Ingredients

Active Ingredients: Octinoxate 7.000%, Octisalate 4.500%, Ensulizole 4.00%, Titanium Dioxide 2.305%, Octocrylene 1.000%. Inactive Ingredients: Water, Butylene Glycol, Mica, Butyloctyl Salicylate, C12-15 Alkyl Benzoate, Cetearyl Olivate, Cetearyl Alcohol, Glyceryl Stearate, Sorbitan Olivate, Sodium Hydroxide, Polysorbate 60, Polyacrylate-13, Dimethicone, Caprylyl Glycol, Sorbitan Stearate, Polyisobutene, PEG-100 Stearate, Ethylhexylglycerin, Disodium EDTA, Tocopheryl Acetate, Polysorbate 20, 1,2-Hexanediol, Sorbitan Isostearate, Trichosanthes Kirilowii Root Extract, Ipomoea Purpurea Extract, Mirabilis Jalapa Flower/Leaf/Stem Extract, Oenothera Biennis (Evening Primrose) Flower Extract, Portulaca Oleracea Extract, Phellodendron Amurense Bark Extract, Glycine Soja (Soybean) Seed Extract, Chrysanthemum Indicum Flower Extract, Phenoxyethanol, Panthenol, Polyglutamic Acid

Brand Overview

Dr. Jart+ At-a-Glance

Strengths: The BB creams (Beauty Balms) provide broad-spectrum sun protection and are fragrance-free.

Weaknesses: Expensive; BB creams are little more than tinted moisturizers with sunscreen; the masks are gimmicky and minimally helpful for skin.

Dr. Jart+ is a line of skin-care products based in Korea. Its most popular products are the Beauty Balms, known in the United States as BB creams. Before we discuss this brand's contribution to the BB cream craze, we want to state that at this time we are reviewing only the Dr. Jart+ products that are available at U.S. Sephora stores. If you visit the Korean Dr. Jart+ Web site, you'll see several other skin-care products are offered. We might review those in the future, but it's clear that the questions we've received about this brand have to do with the BB creams.

No information is available about an actual Dr. Jart, and our Korean friends tell us there is no actual Dr. Jart, so it is a made up name to help give the line some credibility. According to the company's English Web site, the brand is supposed to be the brainchild of multiple dermatologists as well as 21 "medical specialists." That's a lot of cooks for one product line, but as we've reported before, and as many of you know from experience, there are plenty of doctors' products that are terribly formulated and that come in bad packaging. All that really counts is whether or not you should give this line a closer look, despite the marketing claims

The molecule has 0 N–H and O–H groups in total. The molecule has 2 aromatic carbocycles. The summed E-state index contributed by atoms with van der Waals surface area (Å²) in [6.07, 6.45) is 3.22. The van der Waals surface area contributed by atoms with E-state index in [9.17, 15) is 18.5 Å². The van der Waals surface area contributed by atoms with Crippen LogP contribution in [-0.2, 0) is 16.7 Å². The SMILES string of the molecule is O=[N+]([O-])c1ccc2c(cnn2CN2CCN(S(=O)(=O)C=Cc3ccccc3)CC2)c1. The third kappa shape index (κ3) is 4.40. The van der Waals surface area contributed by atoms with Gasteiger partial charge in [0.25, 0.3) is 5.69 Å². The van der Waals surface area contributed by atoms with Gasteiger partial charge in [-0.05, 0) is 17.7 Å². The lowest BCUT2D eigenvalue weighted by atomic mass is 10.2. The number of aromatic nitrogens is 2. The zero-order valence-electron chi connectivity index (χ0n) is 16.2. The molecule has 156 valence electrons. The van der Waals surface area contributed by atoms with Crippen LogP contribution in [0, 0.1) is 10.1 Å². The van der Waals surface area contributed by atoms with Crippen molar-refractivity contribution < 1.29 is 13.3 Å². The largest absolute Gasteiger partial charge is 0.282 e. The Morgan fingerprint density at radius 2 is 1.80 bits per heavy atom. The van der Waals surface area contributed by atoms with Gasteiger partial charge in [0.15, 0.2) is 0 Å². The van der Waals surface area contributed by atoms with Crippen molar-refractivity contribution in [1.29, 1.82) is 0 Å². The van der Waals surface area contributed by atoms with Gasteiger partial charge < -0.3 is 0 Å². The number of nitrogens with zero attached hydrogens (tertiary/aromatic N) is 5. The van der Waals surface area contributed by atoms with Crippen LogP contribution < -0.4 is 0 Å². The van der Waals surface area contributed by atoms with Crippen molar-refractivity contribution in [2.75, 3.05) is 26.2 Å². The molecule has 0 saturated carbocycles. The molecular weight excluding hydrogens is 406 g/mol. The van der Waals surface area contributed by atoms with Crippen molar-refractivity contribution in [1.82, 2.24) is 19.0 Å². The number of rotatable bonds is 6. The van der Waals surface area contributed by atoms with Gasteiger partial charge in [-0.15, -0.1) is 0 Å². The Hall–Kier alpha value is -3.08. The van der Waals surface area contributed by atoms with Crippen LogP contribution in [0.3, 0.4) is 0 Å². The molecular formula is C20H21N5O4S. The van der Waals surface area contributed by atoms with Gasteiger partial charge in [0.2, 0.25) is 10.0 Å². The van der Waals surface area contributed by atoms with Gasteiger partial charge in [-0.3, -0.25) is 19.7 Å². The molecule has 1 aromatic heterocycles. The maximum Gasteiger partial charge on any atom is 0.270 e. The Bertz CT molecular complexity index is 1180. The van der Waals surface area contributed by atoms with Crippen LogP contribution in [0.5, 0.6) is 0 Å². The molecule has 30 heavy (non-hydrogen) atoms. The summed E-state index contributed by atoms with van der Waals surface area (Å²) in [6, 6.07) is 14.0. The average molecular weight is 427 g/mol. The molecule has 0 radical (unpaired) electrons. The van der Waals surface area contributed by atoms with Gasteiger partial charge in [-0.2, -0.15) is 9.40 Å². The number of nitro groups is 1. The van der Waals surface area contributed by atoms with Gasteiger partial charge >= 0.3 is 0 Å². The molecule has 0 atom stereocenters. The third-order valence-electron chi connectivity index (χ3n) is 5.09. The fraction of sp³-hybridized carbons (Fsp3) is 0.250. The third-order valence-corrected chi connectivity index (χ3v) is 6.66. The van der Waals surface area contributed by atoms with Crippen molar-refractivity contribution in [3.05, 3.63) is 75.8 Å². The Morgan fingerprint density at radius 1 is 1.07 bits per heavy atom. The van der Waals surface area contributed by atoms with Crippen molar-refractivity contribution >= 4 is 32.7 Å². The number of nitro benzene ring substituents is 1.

It didn't take much review to discover that there is nothing particularly medical or dermatologist-oriented about these products. The people behind Dr. Jart+ don't have access to any special ingredients other cosmetic companies can't use, and their products contain no unique ingredients that have any research showing that they improve skin. U.S. Sephora stores sell two BB cream options from Dr. Jart+; one of them is great and the other is lacking in too many areas to make it worth purchasing. But the question remains, should you purchase a BB cream at all? They are not must-have products, and most are far from being the "new idea in skin care" they're made out to be. Essentially, whether they're called BB creams, Blemish Balms, or Beauty Balms, all of these products are little more than tinted moisturizers with sunscreen. Some include a helpful amount of beneficial ingredients like antioxidants or skin-lightening agents (vitamin C, arbutin) to improve brown spots. Such discolorations are considered a blemish in Asian cultures, but that's the only distinguishing feature. Compared with standard tinted moisturizers, BB creams typically provide slightly to moderately more coverage. In that sense, they fall between tinted moisturizers and foundations, but many BB creams go on sheer also; so, ultimately, it comes down to the individual products. If you're happily using a tinted moisturizer with sunscreen, there's no reason to forgo it in favor of a BB cream, but there's no harm in testing them out to see if you prefer their effect. Most won't notice much difference between them and a tinted moisturizer.

For more information about Dr. Jart+, visit http://www.drjart.co.kr/global/eng/.

Note: The company does not publish a phone number on its Web site, which doesn't bode well for building consumer trust or obtaining any help from customer service, so buyer beware.